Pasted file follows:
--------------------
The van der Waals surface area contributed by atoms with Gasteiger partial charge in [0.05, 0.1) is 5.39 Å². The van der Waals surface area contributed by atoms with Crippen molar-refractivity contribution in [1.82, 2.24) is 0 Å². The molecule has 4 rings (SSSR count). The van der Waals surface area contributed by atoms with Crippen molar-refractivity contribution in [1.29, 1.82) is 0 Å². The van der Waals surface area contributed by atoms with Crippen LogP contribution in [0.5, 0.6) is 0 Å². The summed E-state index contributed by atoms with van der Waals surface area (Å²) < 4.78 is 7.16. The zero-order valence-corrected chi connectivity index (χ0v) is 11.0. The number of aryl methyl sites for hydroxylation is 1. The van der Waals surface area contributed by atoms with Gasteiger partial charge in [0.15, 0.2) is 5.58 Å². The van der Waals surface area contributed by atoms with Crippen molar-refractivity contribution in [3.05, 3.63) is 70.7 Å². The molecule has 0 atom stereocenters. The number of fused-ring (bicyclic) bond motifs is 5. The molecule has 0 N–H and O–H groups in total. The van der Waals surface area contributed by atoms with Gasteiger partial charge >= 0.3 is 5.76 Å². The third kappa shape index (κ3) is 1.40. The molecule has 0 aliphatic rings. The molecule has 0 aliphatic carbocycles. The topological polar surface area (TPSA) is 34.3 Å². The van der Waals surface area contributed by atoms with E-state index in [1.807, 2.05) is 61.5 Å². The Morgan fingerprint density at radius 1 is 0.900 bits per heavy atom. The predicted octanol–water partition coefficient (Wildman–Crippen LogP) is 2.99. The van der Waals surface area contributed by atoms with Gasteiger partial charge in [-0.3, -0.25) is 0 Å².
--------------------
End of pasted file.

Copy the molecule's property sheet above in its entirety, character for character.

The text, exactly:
The van der Waals surface area contributed by atoms with Gasteiger partial charge in [0.05, 0.1) is 5.39 Å². The van der Waals surface area contributed by atoms with Crippen molar-refractivity contribution in [1.82, 2.24) is 0 Å². The molecule has 4 rings (SSSR count). The van der Waals surface area contributed by atoms with Crippen molar-refractivity contribution in [1.29, 1.82) is 0 Å². The van der Waals surface area contributed by atoms with Crippen LogP contribution in [0.5, 0.6) is 0 Å². The summed E-state index contributed by atoms with van der Waals surface area (Å²) < 4.78 is 7.16. The zero-order valence-corrected chi connectivity index (χ0v) is 11.0. The number of aryl methyl sites for hydroxylation is 1. The van der Waals surface area contributed by atoms with Gasteiger partial charge in [0.15, 0.2) is 5.58 Å². The van der Waals surface area contributed by atoms with Crippen molar-refractivity contribution in [3.05, 3.63) is 70.7 Å². The molecule has 0 atom stereocenters. The number of fused-ring (bicyclic) bond motifs is 5. The molecule has 0 N–H and O–H groups in total. The van der Waals surface area contributed by atoms with Gasteiger partial charge >= 0.3 is 5.76 Å². The third kappa shape index (κ3) is 1.40. The molecule has 0 aliphatic rings. The molecule has 0 aliphatic carbocycles. The topological polar surface area (TPSA) is 34.3 Å². The van der Waals surface area contributed by atoms with E-state index in [1.807, 2.05) is 61.5 Å². The Morgan fingerprint density at radius 1 is 0.900 bits per heavy atom. The predicted octanol–water partition coefficient (Wildman–Crippen LogP) is 2.99. The van der Waals surface area contributed by atoms with Gasteiger partial charge in [-0.3, -0.25) is 0 Å².